Revolutions have occurred over and over throughout the history of man. Too often the tactics used by the revolutionaries mirror that of the unjust regime. In Arlem Hawks’s novel Beyond the Lavender Fields the reader is given a chance to view the choices and decisions faced by those wishing to abolish the corruption and lack of justice in France’s pre-revolutionary world.


A great deal of civil unrest occurred in France in the late 1700s. The monarchy showed little concern for ordinary people which gave rise to a number of groups forming that were determined to rid the country of its royalty, the wealthy upper class, and even the Catholic Church, all of which were seen as oppressors of the poor and lower classes. Gilles Etienne, a clerk in a local soap factory, is one of those committed to the cause of equality, liberty, and the abolishment of the class system. Years of serving under his father’s command on the high seas on a thinly disguised commercial ship, which was actually a pirate’s vessel, left him desirous of becoming a doctor and his work at the soap factory has brought him close to beginning his training.

When Gilles meets his boss’s daughter, Marie-Caroline, an outspoken royalist, he begins a slow re-evaluation of his beliefs. Though he continues to support liberty, he begins to question the violence connected to groups such as the one he belongs to. The riots, execution of priests, and destruction of property don’t appear to him to be legitimate routes to establishing liberty. He questions whether the goals and means of establishing those goals by the revolutionaries are any better than the dictatorial edicts of the royalists. As he and Marie-Caroline grow closer some of their views rub off on the other, until Gilles learns she and her family have been harboring a priest being sought by a determined revolution leader. If she and the priest are discovered, they will both be executed, and her father’s home destroyed.  Can he save their lives and remain true to his own beliefs concerning right and wrong, liberty, and the feelings of his heart? And if he and Marie-Caroline were to attempt a life together, would they find it possible to find happiness in a world that forces people to choose sides?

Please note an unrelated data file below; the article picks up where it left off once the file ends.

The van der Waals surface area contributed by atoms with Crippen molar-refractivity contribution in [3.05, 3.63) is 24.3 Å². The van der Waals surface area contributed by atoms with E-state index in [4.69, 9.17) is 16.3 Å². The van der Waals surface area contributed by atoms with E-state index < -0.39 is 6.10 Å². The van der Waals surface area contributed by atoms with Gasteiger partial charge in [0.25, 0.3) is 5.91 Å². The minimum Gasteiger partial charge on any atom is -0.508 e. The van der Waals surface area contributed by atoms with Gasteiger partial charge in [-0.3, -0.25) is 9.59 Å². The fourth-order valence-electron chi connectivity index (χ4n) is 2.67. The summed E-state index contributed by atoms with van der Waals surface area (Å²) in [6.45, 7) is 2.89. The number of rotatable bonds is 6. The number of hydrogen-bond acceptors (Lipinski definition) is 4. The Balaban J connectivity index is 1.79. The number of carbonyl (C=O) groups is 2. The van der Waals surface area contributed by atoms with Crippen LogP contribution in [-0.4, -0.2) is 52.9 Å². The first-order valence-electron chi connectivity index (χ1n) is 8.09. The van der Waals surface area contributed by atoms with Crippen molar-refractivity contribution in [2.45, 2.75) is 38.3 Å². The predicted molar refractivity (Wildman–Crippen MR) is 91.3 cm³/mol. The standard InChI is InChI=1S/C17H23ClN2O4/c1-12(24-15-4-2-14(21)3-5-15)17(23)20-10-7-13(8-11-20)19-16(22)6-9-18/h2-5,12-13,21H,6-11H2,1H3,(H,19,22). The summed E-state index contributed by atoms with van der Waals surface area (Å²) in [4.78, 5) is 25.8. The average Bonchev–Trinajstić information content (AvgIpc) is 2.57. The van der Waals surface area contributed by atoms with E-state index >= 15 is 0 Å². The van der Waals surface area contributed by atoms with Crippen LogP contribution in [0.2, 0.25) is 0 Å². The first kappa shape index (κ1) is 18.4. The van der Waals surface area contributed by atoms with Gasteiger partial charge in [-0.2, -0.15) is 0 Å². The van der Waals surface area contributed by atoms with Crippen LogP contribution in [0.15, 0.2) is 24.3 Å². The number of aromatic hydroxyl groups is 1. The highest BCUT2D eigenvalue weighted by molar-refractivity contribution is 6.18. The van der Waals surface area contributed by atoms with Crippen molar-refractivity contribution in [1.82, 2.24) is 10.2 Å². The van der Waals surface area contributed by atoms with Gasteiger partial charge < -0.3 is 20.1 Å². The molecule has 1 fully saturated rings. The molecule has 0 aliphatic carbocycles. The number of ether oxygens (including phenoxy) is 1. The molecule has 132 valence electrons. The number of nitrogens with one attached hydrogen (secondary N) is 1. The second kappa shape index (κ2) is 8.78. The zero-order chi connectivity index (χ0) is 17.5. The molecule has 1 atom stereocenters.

Do the means justify the end results is a common theme of this richly historical novel. It presents a number of seeming paradoxes as brothers and friends share differing views and values. Is it wrong to use immoral means to accomplish a worthy goal? Life is full of choices and dilemmas and this story presents many seemingly opposite choices. The characters are portrayed well and though it may be difficult to identify with someone from four centuries ago, many of the choices they must make are not so different from one’s our own generation faces.

This is not a high action novel though there are sections that qualify as high action. It tells more than shows the devastation of those pre-revolution years. The setting shows pleasing detail of the life, architecture, commercial endeavors, countryside, and even the seaports of the late eighteenth century in France. The plot arc moves well, the dénouement holds all the excitement and breath holding a reader might wish for, and the ending provides a satisfying conclusion.

This is Arlem Hawks’s second novel. She has lived all over the Western United States and has traveled around the world. Currently she calls Arizona home. She is married and the mother of three children. She holds a bachelor’s degree from Brigham Young University in Communications.


BEYOND THE LAVENDER FIELDS by Arlem Hawks, Published by Shadow Mountain, 384 pages, hardcover. Also available in Audible.